David Post was a lawyer. Eric Dahlin taught high school for more than three decades. Norman Hinman worked as a researcher in the UC Davis animal nutrition lab and before that, as a cowhand and ranch manager.
Now, in their retirement years, they're artists: good ones whose work commands a price; not hobbyists or dabblers.
For them and other Sacramento region residents, art is the second act of a creative life. Retiring from their longtime professional careers has given them time to pursue their earlier and continuing interest in art.
As a result, their art has deepened with new complexity and meaning.
"I see a lot of that today," said John Natsoulas, who owns the John Natsoulas Center for the Arts in Davis and organizes the annual California Conference for the Advancement of Ceramic Arts each spring.
At last year's conference, which included displays of participants' work throughout downtown Davis, he noticed that a growing number of the artists were past 50 and devoting their retirement years to creating art.
"They were telling me, 'I took sculpture in high school and college, but I did X for a living instead,' " he said. "More and more people are saying, 'I don't feel fulfilled. I want to do what I always wanted to do, but I listened to my parents and was practical instead.'
"And now they're fulfilling their dreams and making a little money off their art."
In some ways, they're also living the dream of millions of other retirees who seek to establish second-career, home-based businesses many times, creative businesses involving crafts or the arts after their 50s.
Because older adults are rejecting the idea of retirement as a time to slow down, the number of retirement-age people who identify themselves as self-employed has increased more than 5 percent since 2008, according to AARP statistics.
"I get people asking me about retirement," said Post, 67, who lives in Sacramento's Arden Oaks neighborhood. "I wish everybody had a hobby, something they passionately, passionately want to do. For me, art is more than a hobby."
His father, Alan, who died last year, followed a similar path, working for decades as the state's legislative analyst, then becoming a prominent painter after he retired. Post's late mother, Helen, was a widely recognized sculptor.
Not surprisingly, Post who led McDonough Holland & Allen's litigation department until his retirement in 2005 grew up surrounded by art and artists. Yet when he sought an outlet for expression during his working years, he first tried writing.
"I'd try to write short stories at night but drink copious amounts of espresso trying to stay awake," he said. "I was falling asleep trying to write."
By the mid-'80s, he turned to painting. His work, expressionist canvases complex in geometry and color, has found new freshness since he retired from the law and gained time to devote to thinking about art and making art.
"David's art wasn't a hobby before, but he didn't have time to pursue it with his whole heart," said D. Neath, owner of Sacramento's Archival Framing gallery. "Now he does.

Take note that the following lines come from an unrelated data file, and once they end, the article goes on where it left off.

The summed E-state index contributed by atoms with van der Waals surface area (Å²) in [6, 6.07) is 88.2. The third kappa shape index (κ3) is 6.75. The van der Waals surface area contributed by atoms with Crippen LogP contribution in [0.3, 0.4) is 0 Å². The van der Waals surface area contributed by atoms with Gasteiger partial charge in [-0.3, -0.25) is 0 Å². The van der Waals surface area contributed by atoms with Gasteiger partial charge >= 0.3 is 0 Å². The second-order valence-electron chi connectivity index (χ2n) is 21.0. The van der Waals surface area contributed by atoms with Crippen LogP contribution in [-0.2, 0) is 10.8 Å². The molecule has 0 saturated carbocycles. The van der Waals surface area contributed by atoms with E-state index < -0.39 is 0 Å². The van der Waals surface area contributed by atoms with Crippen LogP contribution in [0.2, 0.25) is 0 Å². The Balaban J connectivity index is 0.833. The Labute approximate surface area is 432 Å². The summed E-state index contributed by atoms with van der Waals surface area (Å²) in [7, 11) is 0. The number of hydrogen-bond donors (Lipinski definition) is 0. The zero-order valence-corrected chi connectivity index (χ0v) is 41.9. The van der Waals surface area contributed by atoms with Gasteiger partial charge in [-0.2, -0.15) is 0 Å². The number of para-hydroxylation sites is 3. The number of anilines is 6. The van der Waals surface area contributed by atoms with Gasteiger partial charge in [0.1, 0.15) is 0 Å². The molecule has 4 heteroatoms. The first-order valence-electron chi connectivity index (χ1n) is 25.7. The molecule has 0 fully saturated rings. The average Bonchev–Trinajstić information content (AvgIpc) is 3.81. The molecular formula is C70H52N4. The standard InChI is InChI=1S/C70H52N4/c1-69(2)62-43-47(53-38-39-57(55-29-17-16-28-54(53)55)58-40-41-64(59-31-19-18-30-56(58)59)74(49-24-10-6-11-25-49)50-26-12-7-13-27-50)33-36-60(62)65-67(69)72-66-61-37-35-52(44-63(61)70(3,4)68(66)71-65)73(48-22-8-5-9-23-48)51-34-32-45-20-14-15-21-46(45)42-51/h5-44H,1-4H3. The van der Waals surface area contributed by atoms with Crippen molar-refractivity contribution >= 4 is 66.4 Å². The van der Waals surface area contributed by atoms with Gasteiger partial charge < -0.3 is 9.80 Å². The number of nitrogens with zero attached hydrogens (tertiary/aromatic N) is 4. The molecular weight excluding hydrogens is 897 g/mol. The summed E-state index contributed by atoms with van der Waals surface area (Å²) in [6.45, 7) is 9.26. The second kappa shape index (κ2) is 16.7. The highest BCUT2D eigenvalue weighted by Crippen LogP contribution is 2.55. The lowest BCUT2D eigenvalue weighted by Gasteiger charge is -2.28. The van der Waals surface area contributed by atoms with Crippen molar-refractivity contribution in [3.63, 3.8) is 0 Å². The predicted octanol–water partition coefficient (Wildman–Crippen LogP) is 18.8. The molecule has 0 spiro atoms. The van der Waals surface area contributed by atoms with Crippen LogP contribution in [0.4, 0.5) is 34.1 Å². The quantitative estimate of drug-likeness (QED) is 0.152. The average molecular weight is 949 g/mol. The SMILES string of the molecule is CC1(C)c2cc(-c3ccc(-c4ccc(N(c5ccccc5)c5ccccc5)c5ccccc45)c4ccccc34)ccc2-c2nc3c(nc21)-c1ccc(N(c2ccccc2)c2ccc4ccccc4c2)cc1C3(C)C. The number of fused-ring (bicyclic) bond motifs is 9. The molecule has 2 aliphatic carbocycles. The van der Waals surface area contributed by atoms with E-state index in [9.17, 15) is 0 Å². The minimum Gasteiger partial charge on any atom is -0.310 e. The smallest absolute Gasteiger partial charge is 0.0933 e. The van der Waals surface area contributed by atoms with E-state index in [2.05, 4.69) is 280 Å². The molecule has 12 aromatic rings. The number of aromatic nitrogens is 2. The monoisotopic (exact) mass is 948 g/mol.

"Eric Dahlin is the same way. He's doing bigger, more important work now than when he was teaching. Being a high school teacher has to suck the energy right out of your head."
Dahlin, 66, is a ceramicist who lives in east Sacramento a local boy, a baker's son, who grew up fashioning small boats and buildings out of the clay in the fields near his house. Until 2003, he taught ceramics at Encina High School.
"That's what artists do they get teaching jobs or they sell art, and that's tougher," he said. "One year after I retired, I sold 10 times as much as I did before retirement. It still didn't amount to what I made teaching."
When he retired, he bought five kilns for his garage studio. He has the time now to spend on bigger projects. He's been in more shows and taken on more commissions.
As a result, said Solomon Dubnick Gallery's Janet Kesmodel, his work especially his crow figures, glazed blackbirds reminiscent of the flocks flying over Central Valley farmland sells well.
"Eric's work has become iconic in Sacramento," she said. "People love his work. It's fun, and it has a lot of character. And it seems to be very Sacramento."
By contrast, Norman Hinman's art is more easily recognized as a craft: He is a woodturner who hollows out local wood, mostly black walnut, into gracefully flaring bowls with delicately natural rims.
"Yes, it's art," said Hinman, 81, who lives in the country south of Yuba City. "But I try to be somewhat practical and down to earth about it."
He began turning wood on a lathe in 1979 while making legs for a table, and he discovered his talent. Since his retirement in 1991, he has sold 75 pieces a year and had shows at The Artery in Davis. He also mentors other woodturners through the Nor-Cal Woodturners Association.
As a young man, Hinman worked on ranches in Arizona and Northern California. Now he spends his days making and selling art, but he remains as sensible as ever.
"Originally, I had to look for wood," he said. "Now people call me. A lady in Davis had a pear tree in her front yard taken down. I went over with my chain saw and hand truck, and I traded her a finished bowl for the tree."